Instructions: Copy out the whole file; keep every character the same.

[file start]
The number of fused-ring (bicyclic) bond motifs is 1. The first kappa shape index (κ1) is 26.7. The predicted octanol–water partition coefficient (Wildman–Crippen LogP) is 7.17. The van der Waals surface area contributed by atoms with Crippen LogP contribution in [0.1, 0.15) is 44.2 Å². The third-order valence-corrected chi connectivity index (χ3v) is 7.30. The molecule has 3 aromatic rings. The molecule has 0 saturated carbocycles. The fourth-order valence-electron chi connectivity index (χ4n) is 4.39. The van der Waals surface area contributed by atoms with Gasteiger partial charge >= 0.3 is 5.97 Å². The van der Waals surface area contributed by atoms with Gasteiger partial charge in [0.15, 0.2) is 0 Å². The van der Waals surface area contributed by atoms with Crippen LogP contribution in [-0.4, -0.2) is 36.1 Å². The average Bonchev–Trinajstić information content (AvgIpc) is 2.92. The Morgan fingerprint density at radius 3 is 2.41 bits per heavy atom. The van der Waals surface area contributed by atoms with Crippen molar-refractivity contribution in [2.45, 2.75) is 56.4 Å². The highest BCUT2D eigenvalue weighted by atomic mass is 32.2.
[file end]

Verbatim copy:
The number of fused-ring (bicyclic) bond motifs is 1. The first kappa shape index (κ1) is 26.7. The predicted octanol–water partition coefficient (Wildman–Crippen LogP) is 7.17. The van der Waals surface area contributed by atoms with Crippen LogP contribution in [0.1, 0.15) is 44.2 Å². The third-order valence-corrected chi connectivity index (χ3v) is 7.30. The molecule has 3 aromatic rings. The molecule has 0 saturated carbocycles. The fourth-order valence-electron chi connectivity index (χ4n) is 4.39. The van der Waals surface area contributed by atoms with Gasteiger partial charge >= 0.3 is 5.97 Å². The van der Waals surface area contributed by atoms with Gasteiger partial charge in [0.15, 0.2) is 0 Å². The van der Waals surface area contributed by atoms with Crippen LogP contribution in [-0.4, -0.2) is 36.1 Å². The average Bonchev–Trinajstić information content (AvgIpc) is 2.92. The Morgan fingerprint density at radius 3 is 2.41 bits per heavy atom. The van der Waals surface area contributed by atoms with Crippen molar-refractivity contribution in [2.45, 2.75) is 56.4 Å². The highest BCUT2D eigenvalue weighted by atomic mass is 32.2.